[0045] It should be appreciated that the response speed of the liquid crystal optical element having a cell gap of 15 µm was about 90 ms, and the response speed of the liquid crystal optical element having a cell gap of 4 µm was about 30 ms. Furthermore, when the photocurable monomer in an amount of 20 wt.% or more was added to the liquid crystal and was cured, the liquid crystal composition was entirely solidified, and thus the alignment of liquid crystal molecules was not changed even when a voltage was applied.

[0046] The liquid crystal optical element having the above characteristics can be employed in a system, for example, shown in Fig. 6. Specifically, in a light 15 having a light source 12, a reflector 13 placed around the light source 12, and a lens 14 placed in front of the light source 12, the liquid crystal optical element 1 is placed between the light source 12 and the lens 14.

[0047] In this case, when a voltage is not applied to the liquid crystal optical element 1, the light from the light source 12 transmits through the liquid crystal optical element 1 without being changed and reaches the surface of the lens 14. Therefore, a desired light distribution is obtained through the lens cut of the lens 14. On the other hand, when a voltage is applied to the liquid crystal optical element 1, parts (a to d) of the light emitted from the light source 12 and reaching the liquid crystal optical element 1 are refracted by the liquid crystal optical element 1 in a predetermined direction. The light containing the refracted scattering light forms a projection pattern spread in a predetermined direction and reaches the surface of the lens 14. Then, a light distribution is obtained which is further spread in a predetermined direction through the lens cut of the lens 14.

[0048] Specifically, when a voltage is not applied to the liquid crystal optical element 1, the light 15 having the liquid crystal optical element 1 mounted thereon forms a basic distribution pattern formed from the light source 12, the reflector 13, and the lens 14 as in a conventional light. When a voltage is applied to the liquid crystal optical element 1, the light 15 forms a light distribution pattern formed through a combination of the optical anisotropy of the liquid crystal optical element 1 and the light distribution characteristics of a conventional light.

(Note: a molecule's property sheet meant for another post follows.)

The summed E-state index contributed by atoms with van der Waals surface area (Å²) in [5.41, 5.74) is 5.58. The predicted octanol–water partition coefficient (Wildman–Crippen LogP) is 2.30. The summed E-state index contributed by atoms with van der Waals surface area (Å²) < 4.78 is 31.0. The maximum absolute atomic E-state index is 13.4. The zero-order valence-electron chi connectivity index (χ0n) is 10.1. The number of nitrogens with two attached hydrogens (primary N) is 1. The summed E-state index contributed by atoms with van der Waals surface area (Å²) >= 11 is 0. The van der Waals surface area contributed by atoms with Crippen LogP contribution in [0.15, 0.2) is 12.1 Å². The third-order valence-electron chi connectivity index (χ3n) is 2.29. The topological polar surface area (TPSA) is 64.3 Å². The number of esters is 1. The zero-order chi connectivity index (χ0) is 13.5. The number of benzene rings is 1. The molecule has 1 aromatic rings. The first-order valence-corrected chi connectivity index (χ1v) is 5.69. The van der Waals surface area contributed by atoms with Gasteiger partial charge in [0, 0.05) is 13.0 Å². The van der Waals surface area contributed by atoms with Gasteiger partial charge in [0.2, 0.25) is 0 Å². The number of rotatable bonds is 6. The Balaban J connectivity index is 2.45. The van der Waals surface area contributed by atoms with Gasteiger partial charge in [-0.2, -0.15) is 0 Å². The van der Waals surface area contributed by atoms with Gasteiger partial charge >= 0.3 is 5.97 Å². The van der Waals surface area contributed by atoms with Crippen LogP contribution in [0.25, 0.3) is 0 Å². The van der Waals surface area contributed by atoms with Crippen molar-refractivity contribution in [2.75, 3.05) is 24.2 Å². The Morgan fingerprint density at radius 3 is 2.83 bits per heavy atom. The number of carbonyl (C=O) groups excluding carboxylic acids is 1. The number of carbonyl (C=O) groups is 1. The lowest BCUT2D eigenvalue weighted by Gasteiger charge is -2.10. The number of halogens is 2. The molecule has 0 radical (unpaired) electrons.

[0049] Fig. 7 shows projections when the light distribution of a vehicle light having the liquid crystal optical element mounted thereon is projected onto a screen. (a) shows a light distribution pattern of the vehicle light when a voltage is not applied to the liquid crystal optical element, and (b) shows a light distribution pattern of the vehicle light when a voltage is applied to the liquid crystal optical element.

[0050] As obviously shown in the figure, the light distribution pattern when the liquid crystal optical element is operated is clearly spread to a greater extent in the horizontal direction as compared to the light distribution pattern when the liquid crystal optical element is not operated. Furthermore, almost no light distribution pattern spreading was found in the vertical direction irrespective of whether the liquid crystal optical element was operated or not operated. This means that the optical anisotropy of the liquid crystal optical element functions effectively. In addition to this, this proves that the liquid crystal optical element has optical characteristics which can meet the light distribution characteristics requirement for, for example, a vehicle headlight.